Finally you need to take another first element and move it to the end - yet again 5 seconds.

So you moved 3 elements. m = 3, and n = 5s.

so O(m*n) = 15 s, makes sense, right?

It would be O(n) if you could take all 3 elements at once (check once again in instructions what is said about the used algorithm) and carry them over to the end of an array.
6 days ago
Congratulations to all winners. Thanks for coming Aimee.
6 days ago

error: incompatible types: String cannot be converted to int

"$8.50" isn't an int, it is a string, those quotes (opening and closing) denote that. If you'd take quotes off, you'd get also an error about $ symbol.

Think about ints as about whole numbers. And about doubles as about fractional numbers.

Some examples of ints:
0, 1, 2, 100, -100, -1, ...

Some examples of doubles:
0.3, 8.5, 4.2, ...

So you really want not an int, but double maybe for your exercise. Or if you use ints, then convert the price to cents and then pass that amount, i.e. 850 $ cents = $ 8.5
1 week ago

Dom Pearson wrote:Hello everyone! I am a bit confused about when to use abstract classes vs interfaces. For example, if I need to create a system for education with students and teachers what would be the best way to go about it?

Well, first would be a good idea to define the problem and write down the steps what the system supposed to do.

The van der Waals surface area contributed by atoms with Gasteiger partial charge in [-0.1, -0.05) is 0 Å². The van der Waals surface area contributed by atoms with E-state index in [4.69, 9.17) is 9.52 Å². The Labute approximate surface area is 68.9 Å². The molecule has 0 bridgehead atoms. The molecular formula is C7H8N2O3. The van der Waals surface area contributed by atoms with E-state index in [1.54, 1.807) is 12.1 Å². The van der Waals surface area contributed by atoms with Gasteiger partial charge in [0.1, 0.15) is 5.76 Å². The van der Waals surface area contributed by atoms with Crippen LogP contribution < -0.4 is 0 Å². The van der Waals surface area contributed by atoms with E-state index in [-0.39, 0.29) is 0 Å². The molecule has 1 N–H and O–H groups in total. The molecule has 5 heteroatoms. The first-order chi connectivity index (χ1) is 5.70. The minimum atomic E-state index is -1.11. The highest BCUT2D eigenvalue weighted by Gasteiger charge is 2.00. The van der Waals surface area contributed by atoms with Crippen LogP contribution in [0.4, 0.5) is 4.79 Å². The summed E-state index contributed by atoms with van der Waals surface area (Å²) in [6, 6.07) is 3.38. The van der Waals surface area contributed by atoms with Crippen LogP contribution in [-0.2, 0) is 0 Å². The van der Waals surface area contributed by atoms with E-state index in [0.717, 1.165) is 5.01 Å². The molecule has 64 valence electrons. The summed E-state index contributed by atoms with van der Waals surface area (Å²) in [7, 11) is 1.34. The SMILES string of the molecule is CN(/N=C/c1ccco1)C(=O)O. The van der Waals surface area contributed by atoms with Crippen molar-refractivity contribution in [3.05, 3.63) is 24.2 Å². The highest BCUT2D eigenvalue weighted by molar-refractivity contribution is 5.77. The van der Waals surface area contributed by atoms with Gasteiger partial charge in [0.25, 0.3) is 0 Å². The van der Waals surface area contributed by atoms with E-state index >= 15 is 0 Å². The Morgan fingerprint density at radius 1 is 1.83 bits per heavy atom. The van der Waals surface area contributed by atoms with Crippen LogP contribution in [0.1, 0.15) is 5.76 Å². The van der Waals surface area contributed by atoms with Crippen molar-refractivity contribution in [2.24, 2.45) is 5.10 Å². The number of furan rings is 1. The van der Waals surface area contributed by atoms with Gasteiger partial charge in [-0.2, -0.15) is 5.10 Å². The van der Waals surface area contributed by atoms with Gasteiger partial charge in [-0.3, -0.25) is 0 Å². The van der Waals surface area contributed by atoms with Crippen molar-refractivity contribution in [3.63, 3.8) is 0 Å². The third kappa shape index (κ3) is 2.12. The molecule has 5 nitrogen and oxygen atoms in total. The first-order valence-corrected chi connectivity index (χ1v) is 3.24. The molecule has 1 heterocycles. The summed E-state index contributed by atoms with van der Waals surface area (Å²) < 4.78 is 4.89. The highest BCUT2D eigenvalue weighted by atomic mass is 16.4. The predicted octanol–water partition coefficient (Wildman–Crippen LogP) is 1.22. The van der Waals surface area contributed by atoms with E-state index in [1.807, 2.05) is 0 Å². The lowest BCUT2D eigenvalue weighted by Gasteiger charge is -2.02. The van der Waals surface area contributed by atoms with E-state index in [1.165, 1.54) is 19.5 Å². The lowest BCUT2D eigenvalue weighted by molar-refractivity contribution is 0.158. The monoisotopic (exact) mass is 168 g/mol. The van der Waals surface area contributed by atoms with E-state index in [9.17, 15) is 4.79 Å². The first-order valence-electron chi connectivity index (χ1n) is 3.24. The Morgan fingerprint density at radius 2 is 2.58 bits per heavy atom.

I need to create a system for education with students and teachers

That's not enough to start coding. You need more than that. But as for example, from that you could infer, that you may need a School, Student and a Teacher classes, that's all you know at this moment in time.

What else system needs to do? i.e. Student should be able to enrol to a Course? Here we go, we also know we may need a Course class. Get an idea? You describe what systems needs to do until you have a pretty big picture of the system (probably not the whole).

Dom Pearson wrote:Should I create a person interface, abstract class for teachers (to be able to create teachers for different subjects) and then a simple class for student?

Or should I make a person an abstract class and teacher interface and then create different teachers? What would be the best way to implement this example if I explicitly need to be able to create multiple teachers? I am quite confused of when to use which.

Too early to discuss that. Once you know about the project to some good extent, you can plan the coding part by seeing what you need. Which parts may be repetitive and could be extracted to abstract classes or interfaces if there is a need at all for that.
1 week ago
Welcome back, Miles.

C, C++, C#, Delphi, Go, Haskell, JavaScript, Kotlin, Lisp, Lua, Perl, PHP, Python, Ruby, Rust, Scratch (teaching my kids...

Don't forget to say a word or two about Ranch to your kids, they seem to be polyglots by now, so we are expecting to onboard their knowledge
1 week ago